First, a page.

What can we learn from other cultures? For some time conservative evangelicals point to the decline in church attendance in Europe as reason to avoid perceived cultural and ecclesial mistakes. Attempts to avoid what someone else faces without properly understanding their culture is risky at best and culturally arrogant at worst. If we could find a commonalty with a comparable culture would we be willing to listen to the self-critical analysis as well as thee hope filled voices of those who speak? Darryl Dash, who pastors in Toronto, offers some thoughts in a recent article titled, “Navigating the Church in a perfect storm.”
Some blogs and blog comments I have read recently think we can somehow relocate a form of Christianity from another day without recognizing the cultural contextualization of that era. What’s more, there is a postulation today is no different that yesteryear. There well may be merits and elements of those expressions of the faith valuable for us today. To dismiss the differences between a “then” and “now” under the pretext there is “nothing new under the son,” may well miss a small reference in the Scriptures to the “sons of Issachar” who understood their times.
Darryl Dash appears to capture some of the trends found in both church and culture in Canada. Sharing the North American context with Darryl and those in Canada may well offer a “comparative civilization” from which we can learn. (Due to the nature of such pieces you would understand the inability to tease out all of the nuances of Dash’s assertions.) He concludes thee hopefulness toward which we could look forward as he concludes the article,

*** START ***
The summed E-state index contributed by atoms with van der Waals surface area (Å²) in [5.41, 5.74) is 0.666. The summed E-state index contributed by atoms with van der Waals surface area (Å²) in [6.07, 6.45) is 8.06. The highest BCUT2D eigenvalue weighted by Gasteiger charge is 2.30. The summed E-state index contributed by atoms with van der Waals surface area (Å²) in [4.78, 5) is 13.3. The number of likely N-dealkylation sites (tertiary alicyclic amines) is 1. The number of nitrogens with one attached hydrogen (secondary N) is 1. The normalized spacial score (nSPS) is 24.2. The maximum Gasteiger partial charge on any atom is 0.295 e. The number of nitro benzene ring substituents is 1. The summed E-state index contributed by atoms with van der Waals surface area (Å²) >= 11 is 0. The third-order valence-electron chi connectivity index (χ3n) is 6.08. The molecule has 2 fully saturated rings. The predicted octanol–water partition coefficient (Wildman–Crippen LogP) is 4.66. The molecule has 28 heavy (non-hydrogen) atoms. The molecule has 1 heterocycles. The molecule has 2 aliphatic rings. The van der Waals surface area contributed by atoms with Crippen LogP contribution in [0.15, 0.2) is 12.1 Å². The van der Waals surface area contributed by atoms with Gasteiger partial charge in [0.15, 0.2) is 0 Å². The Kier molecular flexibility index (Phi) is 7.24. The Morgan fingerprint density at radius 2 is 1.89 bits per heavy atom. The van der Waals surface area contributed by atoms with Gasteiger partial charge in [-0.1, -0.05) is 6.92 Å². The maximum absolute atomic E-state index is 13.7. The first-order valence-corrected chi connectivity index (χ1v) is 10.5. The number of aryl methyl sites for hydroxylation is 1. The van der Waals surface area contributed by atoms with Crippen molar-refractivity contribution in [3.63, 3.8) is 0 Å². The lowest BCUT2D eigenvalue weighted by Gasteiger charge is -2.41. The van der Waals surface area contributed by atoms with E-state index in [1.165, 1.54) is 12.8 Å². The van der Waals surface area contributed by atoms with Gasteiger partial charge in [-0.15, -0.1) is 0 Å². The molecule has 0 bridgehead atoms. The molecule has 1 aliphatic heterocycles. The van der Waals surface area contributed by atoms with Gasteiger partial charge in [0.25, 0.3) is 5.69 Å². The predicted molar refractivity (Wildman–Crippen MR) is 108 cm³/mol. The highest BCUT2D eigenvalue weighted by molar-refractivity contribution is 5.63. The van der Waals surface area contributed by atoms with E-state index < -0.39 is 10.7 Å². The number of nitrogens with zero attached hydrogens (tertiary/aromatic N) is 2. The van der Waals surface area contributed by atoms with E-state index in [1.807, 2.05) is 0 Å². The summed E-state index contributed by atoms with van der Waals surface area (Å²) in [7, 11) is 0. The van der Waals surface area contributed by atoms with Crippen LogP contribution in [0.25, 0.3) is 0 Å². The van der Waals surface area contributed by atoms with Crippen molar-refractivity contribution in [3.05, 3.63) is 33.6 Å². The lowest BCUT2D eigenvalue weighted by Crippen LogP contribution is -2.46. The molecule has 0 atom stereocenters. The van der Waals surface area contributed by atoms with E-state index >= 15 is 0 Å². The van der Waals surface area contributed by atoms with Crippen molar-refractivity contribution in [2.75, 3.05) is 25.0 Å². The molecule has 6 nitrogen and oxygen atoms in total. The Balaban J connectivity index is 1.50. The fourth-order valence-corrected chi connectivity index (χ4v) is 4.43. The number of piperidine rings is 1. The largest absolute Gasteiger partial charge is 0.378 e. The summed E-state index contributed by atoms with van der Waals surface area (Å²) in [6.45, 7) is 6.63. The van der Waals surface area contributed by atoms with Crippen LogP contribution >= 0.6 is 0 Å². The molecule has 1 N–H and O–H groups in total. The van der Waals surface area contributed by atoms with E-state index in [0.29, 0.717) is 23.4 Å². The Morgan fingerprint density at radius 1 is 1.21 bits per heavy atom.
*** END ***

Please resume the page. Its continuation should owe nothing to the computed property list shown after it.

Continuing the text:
The end of Christendom is not a threat to the gospel. In fact, the gospel first took root in a society much like ours, in a secular world at a time of massive change. According to the book of Acts, it did very well. The soil of post-Christendom Canada may be more fertile than we realize.
Culture has shifted, but some of that shift is good. Some of the old culture of modernity was bad, and some, but not all, of the new culture is good. After all, the gospel transcends culture. Our challenge is to learn the skills of a missiologist right here at home.
Churches are struggling, but weâ??Ã?Ã´re learning to depend on God in new ways, and to rethink what it means to be the Church. New churches are starting, and some older churches are learning what it means to be faithful in a new context. We are learning through experience that God is more than equal to the challenges we face.
The odds are stacked against us, but itâ??Ã?Ã´s a good time to remind ourselves that God has never paid much attention to the odds.
If the Church can sense the spiritual longing of culture, think like missiologists and depend on God in new ways, there is every reason to hope, even in the middle of this perfect storm. It is not the easiest time to be a Christian leader in Canada, but there has never been a better time.